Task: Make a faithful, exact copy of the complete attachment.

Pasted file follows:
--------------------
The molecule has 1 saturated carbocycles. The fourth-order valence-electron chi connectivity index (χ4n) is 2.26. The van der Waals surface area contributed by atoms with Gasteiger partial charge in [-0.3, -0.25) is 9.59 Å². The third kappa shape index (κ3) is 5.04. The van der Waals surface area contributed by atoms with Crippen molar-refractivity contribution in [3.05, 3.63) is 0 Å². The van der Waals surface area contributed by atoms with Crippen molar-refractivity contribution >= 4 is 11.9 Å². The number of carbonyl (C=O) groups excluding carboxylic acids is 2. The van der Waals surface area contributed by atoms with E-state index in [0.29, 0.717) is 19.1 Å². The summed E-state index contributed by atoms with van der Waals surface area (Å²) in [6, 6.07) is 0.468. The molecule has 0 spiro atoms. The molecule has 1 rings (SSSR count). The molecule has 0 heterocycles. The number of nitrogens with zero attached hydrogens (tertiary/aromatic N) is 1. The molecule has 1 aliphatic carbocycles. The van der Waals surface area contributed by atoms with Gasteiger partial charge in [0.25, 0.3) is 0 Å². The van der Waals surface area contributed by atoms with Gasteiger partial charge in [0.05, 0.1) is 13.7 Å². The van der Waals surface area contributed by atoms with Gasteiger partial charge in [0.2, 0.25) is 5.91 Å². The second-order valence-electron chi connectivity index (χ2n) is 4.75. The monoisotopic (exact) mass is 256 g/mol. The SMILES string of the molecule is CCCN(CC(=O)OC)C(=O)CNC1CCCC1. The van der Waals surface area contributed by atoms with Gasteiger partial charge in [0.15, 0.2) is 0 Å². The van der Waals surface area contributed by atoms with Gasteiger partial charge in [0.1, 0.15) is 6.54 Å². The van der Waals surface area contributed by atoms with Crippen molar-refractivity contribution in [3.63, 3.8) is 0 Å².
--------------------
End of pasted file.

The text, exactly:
The molecule has 1 saturated carbocycles. The fourth-order valence-electron chi connectivity index (χ4n) is 2.26. The van der Waals surface area contributed by atoms with Gasteiger partial charge in [-0.3, -0.25) is 9.59 Å². The third kappa shape index (κ3) is 5.04. The van der Waals surface area contributed by atoms with Crippen molar-refractivity contribution in [3.05, 3.63) is 0 Å². The van der Waals surface area contributed by atoms with Crippen molar-refractivity contribution >= 4 is 11.9 Å². The number of carbonyl (C=O) groups excluding carboxylic acids is 2. The van der Waals surface area contributed by atoms with E-state index in [0.29, 0.717) is 19.1 Å². The summed E-state index contributed by atoms with van der Waals surface area (Å²) in [6, 6.07) is 0.468. The molecule has 0 spiro atoms. The molecule has 1 rings (SSSR count). The molecule has 0 heterocycles. The number of nitrogens with zero attached hydrogens (tertiary/aromatic N) is 1. The molecule has 1 aliphatic carbocycles. The van der Waals surface area contributed by atoms with Gasteiger partial charge in [0.25, 0.3) is 0 Å². The van der Waals surface area contributed by atoms with Gasteiger partial charge in [0.05, 0.1) is 13.7 Å². The van der Waals surface area contributed by atoms with Gasteiger partial charge in [0.2, 0.25) is 5.91 Å². The second-order valence-electron chi connectivity index (χ2n) is 4.75. The monoisotopic (exact) mass is 256 g/mol. The SMILES string of the molecule is CCCN(CC(=O)OC)C(=O)CNC1CCCC1. The van der Waals surface area contributed by atoms with Gasteiger partial charge in [0.15, 0.2) is 0 Å². The van der Waals surface area contributed by atoms with Gasteiger partial charge in [0.1, 0.15) is 6.54 Å². The van der Waals surface area contributed by atoms with Crippen molar-refractivity contribution in [3.63, 3.8) is 0 Å².